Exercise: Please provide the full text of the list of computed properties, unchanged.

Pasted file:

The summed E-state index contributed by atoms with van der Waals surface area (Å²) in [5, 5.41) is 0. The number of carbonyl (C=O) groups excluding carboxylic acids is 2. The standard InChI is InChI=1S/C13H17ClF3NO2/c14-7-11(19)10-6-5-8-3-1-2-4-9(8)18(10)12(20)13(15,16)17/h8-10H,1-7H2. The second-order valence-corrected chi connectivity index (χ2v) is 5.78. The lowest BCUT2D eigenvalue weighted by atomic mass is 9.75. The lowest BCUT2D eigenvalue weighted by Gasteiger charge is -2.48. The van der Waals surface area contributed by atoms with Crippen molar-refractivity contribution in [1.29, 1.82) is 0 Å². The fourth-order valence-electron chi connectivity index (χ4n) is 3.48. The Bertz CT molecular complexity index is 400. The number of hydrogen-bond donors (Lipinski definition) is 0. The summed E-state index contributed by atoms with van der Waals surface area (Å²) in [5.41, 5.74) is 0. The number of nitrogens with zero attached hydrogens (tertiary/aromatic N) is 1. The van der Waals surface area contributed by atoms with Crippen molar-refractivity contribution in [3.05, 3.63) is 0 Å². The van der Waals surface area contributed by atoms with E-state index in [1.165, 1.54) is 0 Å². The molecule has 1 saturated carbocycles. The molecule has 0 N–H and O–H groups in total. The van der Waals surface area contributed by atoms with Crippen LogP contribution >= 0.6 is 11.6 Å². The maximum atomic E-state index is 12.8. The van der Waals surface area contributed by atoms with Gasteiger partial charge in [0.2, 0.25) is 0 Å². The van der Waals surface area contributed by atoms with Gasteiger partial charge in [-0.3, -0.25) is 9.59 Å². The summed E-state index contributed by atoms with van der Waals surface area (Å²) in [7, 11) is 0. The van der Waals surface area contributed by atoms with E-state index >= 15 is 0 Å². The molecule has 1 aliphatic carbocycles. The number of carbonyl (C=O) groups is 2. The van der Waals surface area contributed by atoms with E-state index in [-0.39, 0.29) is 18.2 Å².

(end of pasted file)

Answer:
The summed E-state index contributed by atoms with van der Waals surface area (Å²) in [5, 5.41) is 0. The number of carbonyl (C=O) groups excluding carboxylic acids is 2. The standard InChI is InChI=1S/C13H17ClF3NO2/c14-7-11(19)10-6-5-8-3-1-2-4-9(8)18(10)12(20)13(15,16)17/h8-10H,1-7H2. The second-order valence-corrected chi connectivity index (χ2v) is 5.78. The lowest BCUT2D eigenvalue weighted by atomic mass is 9.75. The lowest BCUT2D eigenvalue weighted by Gasteiger charge is -2.48. The van der Waals surface area contributed by atoms with Crippen molar-refractivity contribution in [1.29, 1.82) is 0 Å². The fourth-order valence-electron chi connectivity index (χ4n) is 3.48. The Bertz CT molecular complexity index is 400. The number of hydrogen-bond donors (Lipinski definition) is 0. The summed E-state index contributed by atoms with van der Waals surface area (Å²) in [5.41, 5.74) is 0. The number of nitrogens with zero attached hydrogens (tertiary/aromatic N) is 1. The van der Waals surface area contributed by atoms with Crippen molar-refractivity contribution in [3.05, 3.63) is 0 Å². The van der Waals surface area contributed by atoms with E-state index in [1.165, 1.54) is 0 Å². The molecule has 1 saturated carbocycles. The molecule has 0 N–H and O–H groups in total. The van der Waals surface area contributed by atoms with Crippen LogP contribution >= 0.6 is 11.6 Å². The maximum atomic E-state index is 12.8. The van der Waals surface area contributed by atoms with Gasteiger partial charge in [0.2, 0.25) is 0 Å². The van der Waals surface area contributed by atoms with Gasteiger partial charge in [-0.3, -0.25) is 9.59 Å². The summed E-state index contributed by atoms with van der Waals surface area (Å²) in [7, 11) is 0. The van der Waals surface area contributed by atoms with E-state index >= 15 is 0 Å². The molecule has 1 aliphatic carbocycles. The number of carbonyl (C=O) groups is 2. The van der Waals surface area contributed by atoms with E-state index in [-0.39, 0.29) is 18.2 Å².